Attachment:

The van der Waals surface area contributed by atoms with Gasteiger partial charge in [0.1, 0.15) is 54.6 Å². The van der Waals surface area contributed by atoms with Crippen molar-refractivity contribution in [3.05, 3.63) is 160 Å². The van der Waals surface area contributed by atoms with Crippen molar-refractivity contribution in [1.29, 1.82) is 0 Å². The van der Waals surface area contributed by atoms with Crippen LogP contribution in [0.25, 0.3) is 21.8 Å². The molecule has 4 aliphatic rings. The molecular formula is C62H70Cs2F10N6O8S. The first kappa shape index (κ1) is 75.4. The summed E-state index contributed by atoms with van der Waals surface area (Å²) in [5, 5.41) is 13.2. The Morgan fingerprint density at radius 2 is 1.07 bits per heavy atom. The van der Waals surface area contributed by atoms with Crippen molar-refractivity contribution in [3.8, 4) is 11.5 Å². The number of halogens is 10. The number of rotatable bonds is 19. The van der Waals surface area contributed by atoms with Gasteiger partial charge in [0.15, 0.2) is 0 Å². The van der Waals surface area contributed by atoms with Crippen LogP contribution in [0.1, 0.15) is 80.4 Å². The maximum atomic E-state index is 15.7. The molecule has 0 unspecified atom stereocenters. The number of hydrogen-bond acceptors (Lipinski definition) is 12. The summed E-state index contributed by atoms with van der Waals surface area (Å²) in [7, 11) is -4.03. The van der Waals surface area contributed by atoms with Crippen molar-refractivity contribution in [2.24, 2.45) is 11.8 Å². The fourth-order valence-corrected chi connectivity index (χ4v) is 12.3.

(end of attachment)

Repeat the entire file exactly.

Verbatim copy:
The van der Waals surface area contributed by atoms with Gasteiger partial charge in [0.1, 0.15) is 54.6 Å². The van der Waals surface area contributed by atoms with Crippen molar-refractivity contribution in [3.05, 3.63) is 160 Å². The van der Waals surface area contributed by atoms with Crippen molar-refractivity contribution in [1.29, 1.82) is 0 Å². The van der Waals surface area contributed by atoms with Crippen LogP contribution in [0.25, 0.3) is 21.8 Å². The molecule has 4 aliphatic rings. The molecular formula is C62H70Cs2F10N6O8S. The first kappa shape index (κ1) is 75.4. The summed E-state index contributed by atoms with van der Waals surface area (Å²) in [5, 5.41) is 13.2. The Morgan fingerprint density at radius 2 is 1.07 bits per heavy atom. The van der Waals surface area contributed by atoms with Crippen molar-refractivity contribution in [3.8, 4) is 11.5 Å². The number of halogens is 10. The number of rotatable bonds is 19. The van der Waals surface area contributed by atoms with Gasteiger partial charge in [0.15, 0.2) is 0 Å². The van der Waals surface area contributed by atoms with Crippen LogP contribution in [0.1, 0.15) is 80.4 Å². The maximum atomic E-state index is 15.7. The molecule has 0 unspecified atom stereocenters. The number of hydrogen-bond acceptors (Lipinski definition) is 12. The summed E-state index contributed by atoms with van der Waals surface area (Å²) in [7, 11) is -4.03. The van der Waals surface area contributed by atoms with Crippen molar-refractivity contribution in [2.24, 2.45) is 11.8 Å². The fourth-order valence-corrected chi connectivity index (χ4v) is 12.3.